A grand jury indicted Jerry Lee Brooks on charges that he committed a series of rapes in Charlotte—more than 30 years ago. If a conviction follows, it will be the highest profile—and most bizarre—victory for CMPD’s groundbreaking sexual assault cold case
Sergeant Troy Armstrong launched CMPD’s sexual assault cold case unit in 2006. One of his first cases led to 2012’s big break.
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Every year as the calendar approached September 21, Mindy Sypher could feel the dread. It was heavy and gray, like an 18-wheeler barreling down the wrong side of the highway. She sat with it, waiting for the familiar blow to her stomach, the gasping for breath—every year for more than 30 years. Until last year.
Last July, Sypher, a petite blonde and mother of two, was watching the local news when a mug shot flashed on the evening news. “Serial Rapist Cold Case Solved.” “I just stared at his eyes,” she says. “I had to freeze the TV screen—my gut was saying this is the guy.”
The 53-year-old says she remembers every detail of the last time she saw those eyes, on September 21, 1979. Sitting in her living room now, she barely hesitates as she relays them. The man in the ski mask who had broken into her home. His neatly trimmed fingernails, crisp shirt, and matching tennis whites. The purple dress she wore. His threats that he would cut her.
Watching the news that July evening, she knew nothing of the life of the man who she says raped her, the 10 other Charlotte women police believe he assaulted, or how he got caught. All she knew was that she believed she was looking at the man she holds responsible for the worst day of her life, and until that moment, she thought he had gotten away with it.
Sypher was 20 years old when she was raped. A theater major at UNCC, she liked performing onstage as much as sewing costumes backstage. She was crafty and detail oriented, and was enrolled in photography and pottery classes, still finding her way in the world. She had a part-time job at the Charlotte Merchandise Mart, working with her boyfriend. (The two would later marry, have two children, and divorce.) The couple worked as representatives for clothing manufacturers and managed showrooms stocked with Jordache and other labels popular at the time. Her job meant that she dressed well, took care to pull her outfit together every morning. She worked hard but enjoyed a relatively carefree existence—until the day she believes the so-called ski mask rapist selected her as his next victim.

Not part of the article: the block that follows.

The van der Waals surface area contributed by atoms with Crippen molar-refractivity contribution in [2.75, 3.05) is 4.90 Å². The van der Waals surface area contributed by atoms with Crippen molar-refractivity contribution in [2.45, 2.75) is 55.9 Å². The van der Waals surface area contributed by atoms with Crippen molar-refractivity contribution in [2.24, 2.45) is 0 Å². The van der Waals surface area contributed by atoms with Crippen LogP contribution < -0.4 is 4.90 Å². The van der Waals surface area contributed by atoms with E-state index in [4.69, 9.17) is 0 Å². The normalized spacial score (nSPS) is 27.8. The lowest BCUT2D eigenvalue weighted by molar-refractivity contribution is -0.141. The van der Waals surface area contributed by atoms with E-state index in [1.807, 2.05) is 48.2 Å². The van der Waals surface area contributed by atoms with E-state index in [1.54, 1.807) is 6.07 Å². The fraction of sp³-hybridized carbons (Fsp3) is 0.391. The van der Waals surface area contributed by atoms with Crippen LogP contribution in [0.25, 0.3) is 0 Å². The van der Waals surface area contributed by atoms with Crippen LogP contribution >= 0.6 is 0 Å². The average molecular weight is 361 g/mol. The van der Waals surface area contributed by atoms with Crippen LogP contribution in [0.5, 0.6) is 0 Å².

That week, she left work early several days in a row, a schedule police later told her probably helped her attacker track her. The media had been reporting on the serial rapist for months. Random attacks were rare, and serial rapists were almost unheard of, so the story was getting a lot of play in the newspaper. Sypher still has the yellowed newspaper clipping that tells her story.
It was a warm September day, and Sypher wore a thin purple shift dress. Pantyhose covered her legs, despite the heat. She left the Merchandise Mart around 3 p.m., hoping to beat the afternoon traffic. It took her 20 minutes to guide her green Toyota Celica south on Providence Road to get to her townhouse on Carmel Road. When she pulled into her complex, she saw trash strewn across the yard in front of the condo she shared with her boyfriend. He was out of town, so it was up to her to collect it; trash pickup was the next day.
When she came back into the house, she started down the hallway to wash her hands in the kitchen. She never made it. She could see a sliver of light coming from the front door. She thought she’d accidentally left it open. She reached to shut it and bolt the lock when a man jumped out from the bathroom just off the foyer. He grabbed her from behind and she noticed his perfectly manicured hands. She looked down and saw pristine white tennis shoes. His face was covered with a mask, only his eyes and lips visible. Stunned, her first thought was that it was a friend playing a joke. The shoes and the nails didn’t fit her mental image of a rapist.